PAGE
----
Here in British Columbia we have a town of Prince Rupert and when the Hudson’s Bay Company sold their holdings to the Dominion of Canada, the area was called Rupert’s Land. Both were named in honour of a cousin of Charles 1, Prince Rupert of the Rhine.

Prince Rupert’s family fled civil unrest when he was a baby. He grew up in exile, then landed at the court of his English royal relatives as an adult,  He was a skilled horseman and soldier, fighting for the Royalist cause against the Roundheads. He was also a businessman who became the first governor of the  Hudson’s Bay Company.

Other Ruperts include

The name seems to have been much more popular in Britain than in North America.

So, what do you think? Could you fall in love with a hero named Rupert?

1918 – 2018

 

Remembrance Day this year is particularly significant as it marks the 100th anniversary of the end of WWI, the War to End All Wars.  With that hopeful thought in mind 620,000 men and women from Canada, with a population of just eight million, enlisted. In 1914 they went off with flags flying and trumpets blaring only to land in a hell none could have imagined. When they died, more took their place.

The impact on the country was incalculable. We lost 66,000 men, while another 127,000 were wounded. At that time, no one counted the mental wounds of returning soldiers. One mother in Winnipeg had seven sons in the army and two were killed. Countless families lost fathers, brothers, sons, husbands and uncles. Losses were staggering. For example, at the Battle of Beaumont-Hamel  800 Newfoundlanders went into battle on the first of July, 1916.  Only 68 could answer roll call the next day. The dead included 14 sets of brothers.

So many leaders of the future were lost, artists, writers, industrialists, politicians, inventors, educators and bread-winners. The loss to the country goes well beyond mere numbers. The heart of Canada had been broken. The memorial at Vimy Ridge, shows the figure of a mother weeping for her sons. It is called Canada Bereft.

My first emotional encounter with the war came in my adolescence when I read Rilla of Ingleside, the last of the “Anne” books by L.M. Montgomery. Rilla, Anne’s youngest child comes of age during the Great War. Her favourite brother, Walter, says, “Before this war is over. . . every man and woman and child in Canada will feel it. . .It will be years before the dance of death is over . . . And in those years millions of hearts will break.” 1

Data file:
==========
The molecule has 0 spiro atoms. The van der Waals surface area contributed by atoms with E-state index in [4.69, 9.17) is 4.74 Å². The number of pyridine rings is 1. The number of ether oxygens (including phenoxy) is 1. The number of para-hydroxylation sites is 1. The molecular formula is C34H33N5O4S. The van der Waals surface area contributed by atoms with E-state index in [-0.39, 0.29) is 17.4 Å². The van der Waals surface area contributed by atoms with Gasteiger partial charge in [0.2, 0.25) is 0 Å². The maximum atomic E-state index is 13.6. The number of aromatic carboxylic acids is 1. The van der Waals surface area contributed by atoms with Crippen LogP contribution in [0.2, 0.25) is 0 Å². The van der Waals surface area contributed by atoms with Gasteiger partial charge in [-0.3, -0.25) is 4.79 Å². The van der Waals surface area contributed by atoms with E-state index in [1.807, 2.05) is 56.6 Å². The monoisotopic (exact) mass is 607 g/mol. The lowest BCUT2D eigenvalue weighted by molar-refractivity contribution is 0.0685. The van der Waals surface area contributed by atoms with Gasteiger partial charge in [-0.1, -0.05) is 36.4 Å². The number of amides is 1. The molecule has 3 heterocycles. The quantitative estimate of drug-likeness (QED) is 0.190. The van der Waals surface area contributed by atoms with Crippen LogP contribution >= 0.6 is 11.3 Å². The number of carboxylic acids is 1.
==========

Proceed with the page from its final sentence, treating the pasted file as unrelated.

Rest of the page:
In the end, Walter goes to war to save his own soul for he cannot live with the knowledge that the weak and defenceless are dying. I had an uncle who fought in the first war, he was wounded and the bullet hole in his shoulder made his young nephews stare. But my uncle never spoke of his experiences. Walter Blythe, a character in a book, made the war real for me. That’s the power of fiction, it can speak truth in ways real people cannot.

In later years, I’ve watched old film and been angry and heart-broken by the stupidity of trench warfare – all those young lives squandered for a few meters of mud. I’ve hated the generals and the politicians and armament manufacturers  who created the war. I’ve questioned the history books who spoke of “winning.” I’ve been heart-sore at the images of laughing faces eclipsed by carnage.

But whatever my mood, whatever the weather, whatever my view on conflict,  on November 11, at the eleventh hour, I honour the brave men and women who left home and country and sacrificed their all to do what they thought was right. Duty seems an outmoded concept in our time, but for those who followed the drum, it was the highest calling.

One hundred years since the guns fell silent on that first Armistice Day. Pray God, they fall silent again.

1  L.M. Montgomery, Rilla of Ingleside,  McClelland & Steward, Ltd. Toronto, 1947, p.84